October 17, 2003


Most of the action on k-punk is being generated in the comments boxes at the moment, and, naturally, I enjoy that.

It's funny how the most offhand remarks generate the most feedback. Witness the British Sea Power post (12 comments) and the United Response post (12 comments and counting).

The United Response post presents me (and anyone else who wants to play) with a diabolic temptation: scurry down the rabbit hole of speculation about who would win, Man U or England, and you're in danger of never returning. I suppose it's partly the impossibility of these never-to-be realised scenarios that draws us to worry on at them. I can imagine M------o tutting censoriously about silly laddish obsessing, and half of me agrees, yet our capacity to indulge in these pointless derrives and divertissements, to invest trivia with weight and significance, is what is most charming about the male of the species. It's a genuine existential triumph, almost heroic. On either side of this pleasant, seemingly harmless leisure pursuit lurk two dangers: absurdity and atrocity. The first is personified by Alan Partridge, earnestly debating who would win in a fight between Sean Connery's Bond and Roger Moore's; the second by a Fundamentalist dogmatism, a passional commitment to die and/ or kill in the name of these phantom commitments, these how many-angels-can-dance-on-the-head-of-a-pin conjectures.

I suppose the appeal of Nick Hornby - though it's not an appeal I have ever succumbed to - is that he cheerily sets up camp betweent these two extremes: obsessive and fixated, but self-aware enough to avoid either bathos or fascism.

I have more of a weakness for Danny Baker , whose breakfast shows on BBC Radio London (which my crappy little clock radio can pick up) are delightfully and genuinely anarchic: unscripted, unplanned, interrupted only by the station's de rigeur News and Weather slots (which, like the nagging awareness in a dream that you will awake, are irritating emissaries from the Real World which you must soon re-enter), the show is held together by the charismatic sorcery and joyful force of Baker's cracker-barrel personality. Baker is the Borges of breakfast, a connoisseur and inventor of unlikely taxonomies: famous Doctors, celebrity teeth, the greatest ad slogans ever , fictional characters who wear three-quarter length trousers, the strange routines of other families (tiny details which suddenly reveal that Other People's Houses are really Other Worlds), Baker lures you into fixating on these categories that you couldn't even have dreamt of. His mind tirelessly pursues these non-topics, which have nothing in common with each other apart from the fact that they are all 'objectively' of no possible importance.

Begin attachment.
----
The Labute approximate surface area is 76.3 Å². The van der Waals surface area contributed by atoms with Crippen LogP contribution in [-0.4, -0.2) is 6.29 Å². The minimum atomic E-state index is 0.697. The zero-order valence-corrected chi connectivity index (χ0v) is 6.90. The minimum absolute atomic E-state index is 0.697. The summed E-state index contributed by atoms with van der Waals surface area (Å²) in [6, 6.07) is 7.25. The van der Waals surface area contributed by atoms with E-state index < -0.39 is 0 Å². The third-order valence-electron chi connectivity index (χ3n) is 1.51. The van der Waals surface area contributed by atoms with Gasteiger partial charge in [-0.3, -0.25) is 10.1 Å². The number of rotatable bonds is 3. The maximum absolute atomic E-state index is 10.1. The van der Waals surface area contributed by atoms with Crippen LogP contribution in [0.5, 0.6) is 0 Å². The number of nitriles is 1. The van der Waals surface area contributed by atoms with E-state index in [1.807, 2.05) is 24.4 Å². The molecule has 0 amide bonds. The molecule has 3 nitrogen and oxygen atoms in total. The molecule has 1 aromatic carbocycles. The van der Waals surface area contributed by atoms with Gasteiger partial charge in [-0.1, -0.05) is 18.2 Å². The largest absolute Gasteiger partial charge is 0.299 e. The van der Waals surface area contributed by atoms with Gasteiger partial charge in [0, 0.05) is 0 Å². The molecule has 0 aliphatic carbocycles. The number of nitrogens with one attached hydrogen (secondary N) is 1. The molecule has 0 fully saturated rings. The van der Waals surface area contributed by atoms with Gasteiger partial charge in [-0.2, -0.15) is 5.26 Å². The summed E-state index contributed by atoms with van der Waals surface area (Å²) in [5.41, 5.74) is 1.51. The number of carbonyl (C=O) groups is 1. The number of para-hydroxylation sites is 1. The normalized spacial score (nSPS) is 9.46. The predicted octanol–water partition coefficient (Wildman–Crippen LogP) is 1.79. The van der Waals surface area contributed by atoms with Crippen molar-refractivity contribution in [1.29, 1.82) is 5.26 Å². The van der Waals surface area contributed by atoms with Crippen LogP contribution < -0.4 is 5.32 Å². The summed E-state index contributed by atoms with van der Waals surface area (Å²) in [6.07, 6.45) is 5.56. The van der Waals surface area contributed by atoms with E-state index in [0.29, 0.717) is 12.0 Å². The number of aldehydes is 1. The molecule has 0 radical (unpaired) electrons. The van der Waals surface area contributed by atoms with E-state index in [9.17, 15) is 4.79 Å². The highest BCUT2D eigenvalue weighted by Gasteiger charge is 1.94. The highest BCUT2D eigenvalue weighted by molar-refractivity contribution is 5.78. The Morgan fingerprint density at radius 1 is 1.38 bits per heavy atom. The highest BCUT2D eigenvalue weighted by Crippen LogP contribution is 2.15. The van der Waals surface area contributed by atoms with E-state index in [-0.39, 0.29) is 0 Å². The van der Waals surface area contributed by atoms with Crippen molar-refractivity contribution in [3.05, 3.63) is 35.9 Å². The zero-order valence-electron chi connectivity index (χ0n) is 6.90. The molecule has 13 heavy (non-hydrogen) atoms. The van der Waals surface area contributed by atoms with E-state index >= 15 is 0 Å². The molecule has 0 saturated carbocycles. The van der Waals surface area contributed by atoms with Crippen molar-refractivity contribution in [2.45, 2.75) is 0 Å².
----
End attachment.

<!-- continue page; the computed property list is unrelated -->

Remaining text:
The carnival king of a world turned upside down, Baker, thankfully, makes you forget what's really important. He is genuinely Surrealist in a way that the actual Surrealists - too po-faced and programmatic - seldom were, serious about the silly. It's the seriousness that Nietzsche recommended: the seriousness of the child at play. What you're suddenly aware of, when you're cast out of Baker's wonderland, is the insufferable adult weight of the rest of the culture, with its neurotic faux-sophistication and prurience. There's not a trace of irony, not a shred of meta-self consciousness, in Baker's curatorial craziness. This is radio as a Situationist derrive, wandering without premeditated purpose through London's unconscious. The only guiding thread through this funhouse London labyrinth is Baker's enthusiasm.

Enthusiasm, enthusiasm: enthusiasm is obsession gone liquid, its calcified, one-eyed fixity transformed into a foaming, teeming froth.

Exactly what you need in a morning.

Posted by mark at October 17, 2003 09:01 PM | TrackBack

I like Danny Baker's programme too, Today can crush the life out of me in a minute, so it's a small skid down the FM dial and things get better.

Posted by: oliver at October 18, 2003 09:24 AM

I didn't expect any support on this one, least of all from you! I imagined you with your ear pressed to the speaker, hoovering up all the latest news from Guyana and Kenya...

The exact same thing you describe happened with me; I tried for a while to be Sensible and Adult and Middle Class and listen to those measured unexcitable voices on Today. By accident - appropriately enough - I tuned into Baker, and I've never listened back. Baker has that quality of intimacy of all the best broadcasting; it feels like your own private thing, that few other people know about.

Posted by: mark k-punk at October 18, 2003 11:46 AM

well my ex used to listen to the world service in the morning and that's a pretty fucking strange thing to wake up to. It sounds like it's being transmitted from the back of a jeep inside Afghanistan, and every story seems to be about political violence or oppression, and involve a hysterical woman sobbing. She used to say "it's good, because you can hear about stories that you wouldn't otherwise" and I'd say, yes, and go to work with nerves shot and the sound of tanks and mortar ringing in my ears. Now I don't listen to it because my radio doesn't do FM, which also means I usually miss the Shipping Forecast, which is a shame.

Posted by: oliver at October 18, 2003 05:58 PM